When it rains, it overflows

slaton patterson FAILURES
Deborah Slaton and David S. Patterson, AIA, Mike Ford, AIA
The gutter system tends to be one of the most overlooked components of a building… until it fails. Consisting of a gutter, downspout, and outlet, this system is intended to manage water runoff from the roof, conveying it to the ground where it can be diverted away from the building. Gutter types typically include hung gutters, which are hung from the roof structure, and box (or built-in) gutters independently framed and integrated within the roof assembly, often concealed within a cornice.

Common failures relate to restrictions caused by accumulation of debris and/or undersized gutter components. The potential for restricting flow is also increased when gutters or downspouts contain bends or turns. Water diverted by restricted or undersized gutter systems can cause significant and costly damage, including damage to structural framing members and interior finishes. Usually, the first visual indication of a restricted gutter is water spilling over the edge or running down the outside face of downspouts. In these instances, overflow can be an early and relatively benevolent indicator that something should be investigated and addressed. However, when gutter systems are inadequately designed or installed, they may retain water and conceal the effects of a restricted water path. In these situations, more severe distress such as interior water leakage or structural issues may be the first indication of a gutter problem.

Undersized built-in gutter overflowing with water due to accumulation of debris restricting drainage.
Photo courtesy Mike Ford

In the example shown, the downspout was restricted due to leaves and debris from a nearby tree, resulting in deterioration of brick and mortar adjacent to the downspout due to rundown of water overflowing the gutter system. Installed with a 90-degree bend, the downspout was undersized to accommodate water runoff from the roof area. At the interior of the building, resultant water leakage caused damage to interior finishes as well as deterioration of wood framing members.

Gutters and downspouts should be sized for the roof area, pitch, and rainfall patterns for the region in which the building is located. The Sheet Metal & Air Conditioning Contractors’ National Association (SMACNA) provides guidelines for calculating the size of gutters and downspouts. Consideration should be given to installing more than one downspout per length of gutter or other mechanisms to provide secondary paths for water runoff, and incorporating features to limit accumulation of debris.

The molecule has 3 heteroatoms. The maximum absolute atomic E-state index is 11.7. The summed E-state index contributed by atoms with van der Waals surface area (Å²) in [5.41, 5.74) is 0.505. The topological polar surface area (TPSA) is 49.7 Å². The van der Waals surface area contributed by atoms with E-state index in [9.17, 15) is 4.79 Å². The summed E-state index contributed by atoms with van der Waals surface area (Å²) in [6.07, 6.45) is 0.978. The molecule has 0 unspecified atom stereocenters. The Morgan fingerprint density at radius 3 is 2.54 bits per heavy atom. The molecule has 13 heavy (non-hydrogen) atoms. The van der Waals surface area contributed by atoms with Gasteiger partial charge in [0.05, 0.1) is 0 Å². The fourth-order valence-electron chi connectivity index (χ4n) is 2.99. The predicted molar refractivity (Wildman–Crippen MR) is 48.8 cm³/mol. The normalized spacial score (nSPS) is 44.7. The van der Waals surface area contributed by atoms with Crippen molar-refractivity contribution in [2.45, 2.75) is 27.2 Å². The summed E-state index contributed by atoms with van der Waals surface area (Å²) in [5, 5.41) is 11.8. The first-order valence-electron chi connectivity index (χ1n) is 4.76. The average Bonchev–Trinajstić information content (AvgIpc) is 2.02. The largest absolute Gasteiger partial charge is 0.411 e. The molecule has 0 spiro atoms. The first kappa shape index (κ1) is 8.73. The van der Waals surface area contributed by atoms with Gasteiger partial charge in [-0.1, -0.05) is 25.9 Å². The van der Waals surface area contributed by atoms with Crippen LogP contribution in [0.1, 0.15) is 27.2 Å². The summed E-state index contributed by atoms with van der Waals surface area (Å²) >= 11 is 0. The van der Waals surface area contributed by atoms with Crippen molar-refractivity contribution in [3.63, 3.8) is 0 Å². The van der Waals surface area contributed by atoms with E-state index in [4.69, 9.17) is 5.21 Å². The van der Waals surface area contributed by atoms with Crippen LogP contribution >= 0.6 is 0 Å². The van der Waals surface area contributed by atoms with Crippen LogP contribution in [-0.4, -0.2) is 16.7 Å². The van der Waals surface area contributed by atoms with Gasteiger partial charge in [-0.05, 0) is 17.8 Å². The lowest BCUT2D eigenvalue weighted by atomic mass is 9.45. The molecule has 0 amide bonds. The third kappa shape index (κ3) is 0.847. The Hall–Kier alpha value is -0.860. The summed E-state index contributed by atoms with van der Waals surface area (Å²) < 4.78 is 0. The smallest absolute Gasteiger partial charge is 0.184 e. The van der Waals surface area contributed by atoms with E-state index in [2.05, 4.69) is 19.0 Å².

Regardless of design or supplemental features, routine and seasonal maintenance, cleaning, and assessment of gutters is the best way to avoid potential problems and address related conditions before they become serious.

The opinions expressed in Failures are based on the authors’ experiences and do not necessarily reflect those of The Construction Specifier or CSI.

Deborah Slaton is an architectural conservator and principal with Wiss, Janney, Elstner Associates (WJE) in Northbrook, Illinois, specializing in historic preservation and materials conservation. She can be reached at dslaton@wje.com.

David S. Patterson, AIA, is an architect and senior principal with WJE’s office in Princeton, New Jersey. He specializes in investigation and repair of the building envelope. He can be reached at dpatterson@wje.com.

Mike Ford, AIA, is an architect and senior associate with the Northbrook office of WJE, specializing in investigation and historic preservation. He can be reached at mford@wje.com.

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